Worktops are an element of the kitchen that can be overlooked when it comes to the initial stages of planning and design. However the worktops, much like choosing paint colours, can make or break the way a space feels and even to some extent, the longevity of the kitchen.
Marble countertops are absolutely stunning but the surface is porous and can stain easily so if you want a surface that will look as good in 10 year’s time then low maintenance quartz could be a better option.
To help you decide what will work best for you, we’ve put together a few useful tips on quartz, marble, timber, granite and quartzite worktops…
1 / Q U A R T Z
Quartz worktops are durable and will look just as amazing in years to come as the day they are installed.
Easy to clean, all you need is a non-toxic, non-acidic cleaner or a little soapy water.
It’s important to remember that whilst Quartz is strong it’s by no means bomb-proof. Warm items can be placed on the surface but anything above 70°c placed directly onto the worktop could cause damage due to thermal shock.
Having said that, this is the same with most kitchen surfaces and can be avoided by placing something beneath a hot object such as a wooden board or trivet to avoid unnecessary heat exposure.
2 / M A R B L E
Nothing can touch marble for its natural beauty and exquisite markings; it really is second to none in terms of pure aesthetics.
Carrara marble is (relatively) inexpensive compared to other surfaces, but as a porous surface, you must be comfortable with the damage that inevitably occur in a working kitchen.
Lemon and other acidic ingredients will eat into the marble while spices like tumeric and chilli powder, and even tea, can cause everlasting damage.
This Georgian Hunting Lodge project has Carrara marble in the kitchen, prep kitchen / pantry and scullery. The ogee edge gives a traditional feel to the marble.
3 / T I M B E R
For a prep table we love to specify a solid oak top, such as English pippy oak which has lovely natural burrs and lots of character.
The prep table at the Old Rectory project has a beautiful English pippy oak worktop which is wax oiled to provide a protective finish.
Above is another example of the pippy oak worktop on the prep table in the prep kitchen at the Cotswolds country house project together with a close up so that you can really see the natural burrs in the timber. It’s a very special surface and works really well for prep tables.
The prep table in the Knightsbridge project is natural oak with a wax oiled finish. It’s a simple, beautiful way to show off the natural European oak that we used for this project.
The island at the Park Lodge project has a cylindrical breakfast bar which is finished in Ludgate oak and is situated across from the main sink/ prep area separating the two integral spaces.As a general rule, wood and water do not mix well and wooden worktops will quickly deteriorate, so we always specify quartz or stone for a sink area.
4 / G R A N I T E
Granite worktops are beautiful, durable and extremely robust. In recent years they’ve gotten a bit of bad reputation due to the black highly polished granite that became popular but was really tricky to keep looking good due to every fingerprint showing up very easily.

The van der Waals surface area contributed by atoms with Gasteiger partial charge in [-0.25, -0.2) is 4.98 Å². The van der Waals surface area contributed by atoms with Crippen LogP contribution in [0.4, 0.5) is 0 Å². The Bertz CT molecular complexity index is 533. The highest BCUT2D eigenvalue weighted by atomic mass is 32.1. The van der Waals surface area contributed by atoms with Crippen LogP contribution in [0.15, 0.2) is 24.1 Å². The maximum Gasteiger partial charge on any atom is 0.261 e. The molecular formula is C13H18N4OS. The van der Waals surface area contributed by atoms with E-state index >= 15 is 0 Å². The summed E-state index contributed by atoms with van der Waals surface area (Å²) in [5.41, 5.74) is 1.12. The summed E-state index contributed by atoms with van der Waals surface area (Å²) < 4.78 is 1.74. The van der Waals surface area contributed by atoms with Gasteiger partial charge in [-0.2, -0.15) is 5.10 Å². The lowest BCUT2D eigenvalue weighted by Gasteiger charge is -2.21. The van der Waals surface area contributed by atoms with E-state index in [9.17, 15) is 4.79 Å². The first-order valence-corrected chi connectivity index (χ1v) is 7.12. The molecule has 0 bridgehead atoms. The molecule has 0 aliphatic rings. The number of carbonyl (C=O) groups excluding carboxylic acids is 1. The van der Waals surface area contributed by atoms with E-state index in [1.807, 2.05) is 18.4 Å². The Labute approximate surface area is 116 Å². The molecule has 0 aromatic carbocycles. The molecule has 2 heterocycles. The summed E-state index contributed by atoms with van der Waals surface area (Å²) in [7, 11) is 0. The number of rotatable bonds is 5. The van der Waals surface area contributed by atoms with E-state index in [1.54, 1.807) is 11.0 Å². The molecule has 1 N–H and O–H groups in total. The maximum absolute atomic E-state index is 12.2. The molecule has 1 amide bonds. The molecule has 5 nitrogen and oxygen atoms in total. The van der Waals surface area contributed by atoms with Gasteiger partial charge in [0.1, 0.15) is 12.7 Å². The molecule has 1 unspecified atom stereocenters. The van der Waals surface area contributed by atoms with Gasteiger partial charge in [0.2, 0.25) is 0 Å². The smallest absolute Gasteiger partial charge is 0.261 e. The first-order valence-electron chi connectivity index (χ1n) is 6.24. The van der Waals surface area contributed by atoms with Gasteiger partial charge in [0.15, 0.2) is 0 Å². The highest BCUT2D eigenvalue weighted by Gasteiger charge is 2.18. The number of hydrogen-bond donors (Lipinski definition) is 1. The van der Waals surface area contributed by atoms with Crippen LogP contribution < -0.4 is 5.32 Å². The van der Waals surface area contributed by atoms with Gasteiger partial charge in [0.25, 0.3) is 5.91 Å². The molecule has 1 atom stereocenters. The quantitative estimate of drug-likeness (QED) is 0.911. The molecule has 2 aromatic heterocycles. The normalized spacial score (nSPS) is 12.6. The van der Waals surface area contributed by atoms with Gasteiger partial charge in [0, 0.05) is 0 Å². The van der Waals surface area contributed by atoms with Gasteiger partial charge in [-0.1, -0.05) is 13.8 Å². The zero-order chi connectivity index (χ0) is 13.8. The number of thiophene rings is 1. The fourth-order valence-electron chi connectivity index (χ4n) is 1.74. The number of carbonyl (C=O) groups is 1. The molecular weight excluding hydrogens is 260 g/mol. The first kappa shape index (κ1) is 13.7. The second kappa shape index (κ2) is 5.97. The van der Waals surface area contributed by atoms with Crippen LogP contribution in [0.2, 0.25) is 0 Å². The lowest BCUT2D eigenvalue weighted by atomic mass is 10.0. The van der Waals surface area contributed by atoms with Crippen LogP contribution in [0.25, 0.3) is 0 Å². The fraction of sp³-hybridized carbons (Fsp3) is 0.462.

One really clever way around the issue of the polished finish is to choose black anticato worktops – the top is mottled, almost like it’s been hammered and very reminiscent of soapstone worktops which are so popular and prevalent in North America.
The worktops at the Ashurst House project are all black anticato granite.
Similarly the island at this project in Chelmsford is black Anticato granite which looks wonderful paired with the Caesarstone quartz on the cooking run behind.
The beautiful island at the Cotswolds country house project is granite and has an incredible veining that is so reminiscent of marble and a more durable alternative for a hard-working kitchen.
The granite worktops in the Cotswolds project have so much natural movement and combine with the rest of the kitchen design to create a timeless and classic English design.
5 / Q U A R T Z I T E
The polished quartzite worktops specified at this project on the island create a wow focal point that has the perfect combination of beauty and durability.
Above is a great close up of the Bianco Eclipsia quartzite on the island which provides a lovely contrast to the much paler, more simplistic quartz throughout the rest of the kitchen.
Worktops are without a doubt the workhorse of the kitchen so functionality is key.
At Humphrey Munson our showroom kitchens are all fully functioning spaces that we use for cooking so we typically use quartz because of the durability and low maintenance. We ensure worktop samples are available to view when a client visits either of our showrooms for the design meetings and would recommend trying to view a larger sample if you can, whether installed in the showroom or at the manufacturer’s showroom.
If you include a kitchen island, try to be mindful of the size and check with your designer that worktops are available in one piece to avoid any joins if possible.
Many projects have such large kitchen islands though that there is no way to avoid several discreet joins in the worktops such as the Tudor Manor House project where the island measures 5.5m!
For more information on working with HM on a project, please call us on 01371 821300 or email us at email@example.com.